|"Alone with my thoughts" by Tarek Chemaly|
Such is the nature of the beast in advertising I concede to that, albeit this time ethically it troubles me. My curse was to tell such people - in their face - where to go stuff themselves. And to say that to people who might or might not be rich, powerful, or in high position is always a risk. Have I mellowed with age? Maybe, probably because there are fights not worth fighting and figures and people who are too self-involved to even listen to what is being said to them.
But I still feel the statement "I can sell the client the idea, but still own it" is truly exceptionally ethically sensitive especially that the person in question is currently resurrecting older advertising he has done and doing them again under the idea that "it's a different concept" (once more, his words) - "Magritte screwed the hell out of us repeating the same image, but that's his style, and that's my own style. What's in it for you?" - was his next statement.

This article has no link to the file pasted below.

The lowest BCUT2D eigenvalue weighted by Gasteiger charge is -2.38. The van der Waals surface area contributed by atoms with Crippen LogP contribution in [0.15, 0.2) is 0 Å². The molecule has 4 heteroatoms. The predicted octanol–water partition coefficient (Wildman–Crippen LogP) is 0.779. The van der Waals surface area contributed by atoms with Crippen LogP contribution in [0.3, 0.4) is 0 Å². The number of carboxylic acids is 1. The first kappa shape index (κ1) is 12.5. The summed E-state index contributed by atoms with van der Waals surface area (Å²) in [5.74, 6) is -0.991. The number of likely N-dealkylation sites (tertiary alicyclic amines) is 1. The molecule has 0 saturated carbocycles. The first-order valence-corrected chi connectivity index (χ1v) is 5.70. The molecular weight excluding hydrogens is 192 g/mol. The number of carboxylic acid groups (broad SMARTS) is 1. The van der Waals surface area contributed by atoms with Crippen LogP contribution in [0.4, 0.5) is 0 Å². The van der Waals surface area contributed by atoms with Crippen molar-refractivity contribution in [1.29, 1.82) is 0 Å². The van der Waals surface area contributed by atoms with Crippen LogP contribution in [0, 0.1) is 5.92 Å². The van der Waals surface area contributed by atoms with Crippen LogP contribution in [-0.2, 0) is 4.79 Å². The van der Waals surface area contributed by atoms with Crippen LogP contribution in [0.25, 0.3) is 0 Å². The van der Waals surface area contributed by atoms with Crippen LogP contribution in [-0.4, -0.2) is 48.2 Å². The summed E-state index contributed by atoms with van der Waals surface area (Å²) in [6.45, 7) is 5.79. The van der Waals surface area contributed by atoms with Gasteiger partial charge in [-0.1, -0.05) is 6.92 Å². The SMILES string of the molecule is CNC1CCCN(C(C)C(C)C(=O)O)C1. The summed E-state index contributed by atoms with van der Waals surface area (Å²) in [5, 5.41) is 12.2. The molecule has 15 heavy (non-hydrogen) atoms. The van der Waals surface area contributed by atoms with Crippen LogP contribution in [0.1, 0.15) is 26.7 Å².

What is in it for me is that, as someone who has worked with ideas for as long as I can remember, I understand that once you sell an idea - it becomes precisely that: Sold. It belongs to someone else, they paid you money for it, and unless by special permission it is not to be repeated and used again.
This is how the advertising industry works. Failure to understand this and to disguise it as something else is a frightening for the whole basis of what creativity is and how it functions.
But then, some Lebanese ad persons have allowed themselves to twist the rules, rip concepts from others, claim them as their own )which technically is not theft, theft in advertising is when an advertising is too close to another to confuse the viewer or whose implementation is exactly the same as another).... But I find it alarming a person who has actual clients that pay him money still thinks he owns the ideas and ergo reuses them to more financial benefits.